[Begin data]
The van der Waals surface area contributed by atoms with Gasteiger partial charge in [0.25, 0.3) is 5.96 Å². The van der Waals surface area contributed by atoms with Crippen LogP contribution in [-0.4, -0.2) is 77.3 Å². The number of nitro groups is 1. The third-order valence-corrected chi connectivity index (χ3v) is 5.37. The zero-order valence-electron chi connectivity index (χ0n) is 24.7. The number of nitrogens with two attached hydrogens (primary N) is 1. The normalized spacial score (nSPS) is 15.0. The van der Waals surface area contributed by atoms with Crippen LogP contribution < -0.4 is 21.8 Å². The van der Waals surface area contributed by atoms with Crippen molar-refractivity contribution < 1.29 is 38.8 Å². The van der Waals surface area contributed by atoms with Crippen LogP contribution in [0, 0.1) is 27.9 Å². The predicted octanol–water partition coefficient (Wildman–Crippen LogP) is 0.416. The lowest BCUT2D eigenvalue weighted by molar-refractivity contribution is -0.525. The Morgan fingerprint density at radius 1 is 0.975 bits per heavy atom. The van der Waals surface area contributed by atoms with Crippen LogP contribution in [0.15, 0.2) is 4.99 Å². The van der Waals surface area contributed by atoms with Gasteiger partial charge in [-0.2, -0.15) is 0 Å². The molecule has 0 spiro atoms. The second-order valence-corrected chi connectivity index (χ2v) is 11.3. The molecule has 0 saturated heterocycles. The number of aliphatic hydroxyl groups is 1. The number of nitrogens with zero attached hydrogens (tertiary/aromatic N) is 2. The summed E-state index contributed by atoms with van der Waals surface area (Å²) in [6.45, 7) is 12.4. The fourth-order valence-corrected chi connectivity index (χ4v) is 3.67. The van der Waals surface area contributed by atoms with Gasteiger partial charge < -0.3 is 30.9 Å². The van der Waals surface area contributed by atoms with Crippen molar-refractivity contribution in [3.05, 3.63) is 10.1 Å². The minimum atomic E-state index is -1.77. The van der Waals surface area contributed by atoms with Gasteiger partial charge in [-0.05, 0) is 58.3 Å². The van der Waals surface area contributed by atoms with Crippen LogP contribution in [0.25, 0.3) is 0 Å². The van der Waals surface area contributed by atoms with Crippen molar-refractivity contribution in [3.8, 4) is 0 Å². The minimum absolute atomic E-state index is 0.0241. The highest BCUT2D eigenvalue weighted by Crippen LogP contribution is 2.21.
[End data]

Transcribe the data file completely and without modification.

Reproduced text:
The van der Waals surface area contributed by atoms with Gasteiger partial charge in [0.25, 0.3) is 5.96 Å². The van der Waals surface area contributed by atoms with Crippen LogP contribution in [-0.4, -0.2) is 77.3 Å². The number of nitro groups is 1. The third-order valence-corrected chi connectivity index (χ3v) is 5.37. The zero-order valence-electron chi connectivity index (χ0n) is 24.7. The number of nitrogens with two attached hydrogens (primary N) is 1. The normalized spacial score (nSPS) is 15.0. The van der Waals surface area contributed by atoms with Crippen LogP contribution < -0.4 is 21.8 Å². The van der Waals surface area contributed by atoms with Crippen molar-refractivity contribution < 1.29 is 38.8 Å². The van der Waals surface area contributed by atoms with Crippen LogP contribution in [0, 0.1) is 27.9 Å². The predicted octanol–water partition coefficient (Wildman–Crippen LogP) is 0.416. The lowest BCUT2D eigenvalue weighted by molar-refractivity contribution is -0.525. The Morgan fingerprint density at radius 1 is 0.975 bits per heavy atom. The van der Waals surface area contributed by atoms with Crippen LogP contribution in [0.15, 0.2) is 4.99 Å². The van der Waals surface area contributed by atoms with Gasteiger partial charge in [-0.2, -0.15) is 0 Å². The molecule has 0 spiro atoms. The second-order valence-corrected chi connectivity index (χ2v) is 11.3. The molecule has 0 saturated heterocycles. The number of aliphatic hydroxyl groups is 1. The number of nitrogens with zero attached hydrogens (tertiary/aromatic N) is 2. The summed E-state index contributed by atoms with van der Waals surface area (Å²) in [6.45, 7) is 12.4. The fourth-order valence-corrected chi connectivity index (χ4v) is 3.67. The van der Waals surface area contributed by atoms with Gasteiger partial charge < -0.3 is 30.9 Å². The van der Waals surface area contributed by atoms with Crippen molar-refractivity contribution in [3.05, 3.63) is 10.1 Å². The minimum atomic E-state index is -1.77. The van der Waals surface area contributed by atoms with Gasteiger partial charge in [-0.05, 0) is 58.3 Å². The van der Waals surface area contributed by atoms with Crippen LogP contribution in [0.25, 0.3) is 0 Å². The van der Waals surface area contributed by atoms with Crippen molar-refractivity contribution in [3.8, 4) is 0 Å². The minimum absolute atomic E-state index is 0.0241. The highest BCUT2D eigenvalue weighted by Crippen LogP contribution is 2.21.